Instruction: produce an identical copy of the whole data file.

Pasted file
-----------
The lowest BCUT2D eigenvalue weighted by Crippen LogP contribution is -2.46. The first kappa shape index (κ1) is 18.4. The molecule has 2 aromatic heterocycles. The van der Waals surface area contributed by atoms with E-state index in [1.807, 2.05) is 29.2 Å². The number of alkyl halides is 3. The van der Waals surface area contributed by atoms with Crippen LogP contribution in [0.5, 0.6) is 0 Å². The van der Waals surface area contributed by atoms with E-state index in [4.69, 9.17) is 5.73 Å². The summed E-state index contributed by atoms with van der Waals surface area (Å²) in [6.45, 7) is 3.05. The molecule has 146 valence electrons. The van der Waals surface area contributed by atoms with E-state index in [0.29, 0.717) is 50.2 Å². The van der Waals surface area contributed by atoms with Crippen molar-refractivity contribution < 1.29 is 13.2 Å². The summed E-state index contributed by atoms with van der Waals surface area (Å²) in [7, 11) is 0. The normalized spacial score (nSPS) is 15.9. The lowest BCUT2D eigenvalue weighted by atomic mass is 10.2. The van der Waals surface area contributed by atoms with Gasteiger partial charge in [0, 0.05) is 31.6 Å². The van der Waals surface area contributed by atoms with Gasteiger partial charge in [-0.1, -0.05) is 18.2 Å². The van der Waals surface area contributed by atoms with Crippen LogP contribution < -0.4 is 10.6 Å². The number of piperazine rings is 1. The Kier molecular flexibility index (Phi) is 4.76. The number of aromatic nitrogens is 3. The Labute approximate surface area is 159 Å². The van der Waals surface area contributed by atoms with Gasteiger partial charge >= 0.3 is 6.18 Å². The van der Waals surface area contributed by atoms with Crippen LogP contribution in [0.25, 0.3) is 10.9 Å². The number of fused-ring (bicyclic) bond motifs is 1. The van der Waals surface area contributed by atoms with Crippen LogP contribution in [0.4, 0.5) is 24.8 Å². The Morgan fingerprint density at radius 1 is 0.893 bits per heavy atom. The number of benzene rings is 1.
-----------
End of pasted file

The lowest BCUT2D eigenvalue weighted by Crippen LogP contribution is -2.46. The first kappa shape index (κ1) is 18.4. The molecule has 2 aromatic heterocycles. The van der Waals surface area contributed by atoms with E-state index in [1.807, 2.05) is 29.2 Å². The number of alkyl halides is 3. The van der Waals surface area contributed by atoms with Crippen LogP contribution in [0.5, 0.6) is 0 Å². The van der Waals surface area contributed by atoms with E-state index in [4.69, 9.17) is 5.73 Å². The summed E-state index contributed by atoms with van der Waals surface area (Å²) in [6.45, 7) is 3.05. The molecule has 146 valence electrons. The van der Waals surface area contributed by atoms with E-state index in [0.29, 0.717) is 50.2 Å². The van der Waals surface area contributed by atoms with Crippen molar-refractivity contribution < 1.29 is 13.2 Å². The summed E-state index contributed by atoms with van der Waals surface area (Å²) in [7, 11) is 0. The normalized spacial score (nSPS) is 15.9. The lowest BCUT2D eigenvalue weighted by atomic mass is 10.2. The van der Waals surface area contributed by atoms with Gasteiger partial charge in [0, 0.05) is 31.6 Å². The van der Waals surface area contributed by atoms with Gasteiger partial charge in [-0.1, -0.05) is 18.2 Å². The van der Waals surface area contributed by atoms with Crippen LogP contribution < -0.4 is 10.6 Å². The number of piperazine rings is 1. The Kier molecular flexibility index (Phi) is 4.76. The number of aromatic nitrogens is 3. The Labute approximate surface area is 159 Å². The van der Waals surface area contributed by atoms with Gasteiger partial charge >= 0.3 is 6.18 Å². The van der Waals surface area contributed by atoms with Crippen LogP contribution in [0.25, 0.3) is 10.9 Å². The number of fused-ring (bicyclic) bond motifs is 1. The van der Waals surface area contributed by atoms with Crippen LogP contribution in [0.4, 0.5) is 24.8 Å². The Morgan fingerprint density at radius 1 is 0.893 bits per heavy atom. The number of benzene rings is 1.